Unusually direct criticism of Chinese giant, with no confidence expressed in its ability to deal with “underlying defects”
Chinese networking giant Huawei Technologies has been dealt a serious blow after a British government report was scathing about its security failings.
The 40-plus page report was highly critical of Huawei, and expressed a lack of confidence in its ability to fix long-standing security flaws, some of which date back years.
The harsh criticism may have effectively scuppered any last remaining hopes the Chinese firm harboured for supply equipment for the UK’s forthcoming 5G networks.
The government report came from the UK’s National Cyber Security Centre (NCSC), which is part of GCHQ. Its remit is to provide government organisations and UK-based businesses with advice on how to defend against cyber threats.
A unit called the Huawei Cyber Security Evaluation Centre (HCSEC), which overseas the use of foreign products, created this week’s damming report.
It said that it had “continued to identify concerning issues in Huawei’s approach to software development bringing significantly increased risk to UK operators, which requires ongoing management and mitigation.”
“At present, the Oversight Board has not yet seen anything to give it confidence in Huawei’s capacity to successfully complete the elements of its transformation programme that it has proposed as a means of addressing these underlying defects,” the report bluntly stated.
“The Board will require sustained evidence of better software engineering and cyber security quality verified by HCSEC and NCSC,” it added.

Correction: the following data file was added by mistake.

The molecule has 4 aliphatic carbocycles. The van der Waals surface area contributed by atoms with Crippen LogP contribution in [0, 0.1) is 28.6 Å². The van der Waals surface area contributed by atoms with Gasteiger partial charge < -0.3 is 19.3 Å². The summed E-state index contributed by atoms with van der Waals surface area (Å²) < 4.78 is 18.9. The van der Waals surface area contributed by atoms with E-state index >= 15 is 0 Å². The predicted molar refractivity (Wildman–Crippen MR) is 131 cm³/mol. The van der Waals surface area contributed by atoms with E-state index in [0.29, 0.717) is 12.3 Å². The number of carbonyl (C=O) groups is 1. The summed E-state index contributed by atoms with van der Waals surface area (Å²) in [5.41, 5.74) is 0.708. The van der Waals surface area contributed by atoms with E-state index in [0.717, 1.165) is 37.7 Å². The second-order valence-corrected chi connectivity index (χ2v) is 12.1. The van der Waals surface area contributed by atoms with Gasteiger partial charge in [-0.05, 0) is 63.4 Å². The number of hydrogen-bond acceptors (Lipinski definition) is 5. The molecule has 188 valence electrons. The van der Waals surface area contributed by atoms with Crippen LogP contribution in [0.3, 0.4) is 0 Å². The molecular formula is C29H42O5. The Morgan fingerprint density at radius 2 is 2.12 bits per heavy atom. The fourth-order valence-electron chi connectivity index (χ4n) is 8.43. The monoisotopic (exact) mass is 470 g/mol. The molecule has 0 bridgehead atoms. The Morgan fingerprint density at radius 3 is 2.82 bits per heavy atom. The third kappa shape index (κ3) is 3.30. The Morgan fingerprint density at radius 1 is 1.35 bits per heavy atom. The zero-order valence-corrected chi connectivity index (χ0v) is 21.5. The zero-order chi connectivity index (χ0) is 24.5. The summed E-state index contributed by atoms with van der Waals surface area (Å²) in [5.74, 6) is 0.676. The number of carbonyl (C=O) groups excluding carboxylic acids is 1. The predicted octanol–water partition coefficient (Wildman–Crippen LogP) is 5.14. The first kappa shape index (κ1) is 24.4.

“Overall, the Oversight Board can only provide limited assurance that all risks to UK national security from Huawei’s involvement in the UK’s critical networks can be sufficiently mitigated long-term,” it concluded.
Essentially the report did not state that Huawei is deliberately developing backdoors or working to carry out espionage on behalf of the Chinese government.
But rather, the report slammed Huawei’s poor practices that create vulnerabilities that in turn pose security risks.
US secretary of state Mike Pompeo has previously told allies that “America may not be able to operate in certain environments if there is Huawei technology adjacent to that”.
Poland has recently banned Huawei equipment from its 5G network following the arrest of an alleged spy who had been employed by the Chinese company.
Meanwhile the UK’s official position on an outright Huawei ban has been mixed at best.
It should be remembered that since 2010 Huawei maintains a security centre in the UK where British national security officials can review its equipment for any possible issues.
That didn’t stop the British government last November warning telcos against using equipment makers such as Huawei when rolling out 5G networks.
BT subsequently pledged to remove Huawei equipment from the next-generation emergency services communication network it is developing for the government
It should also be noted that a number of British mobile operators are against an outright ban, with Vodafone and Three both warning that shutting out Huawei would delay the UK’s 5G deployment by months or years.
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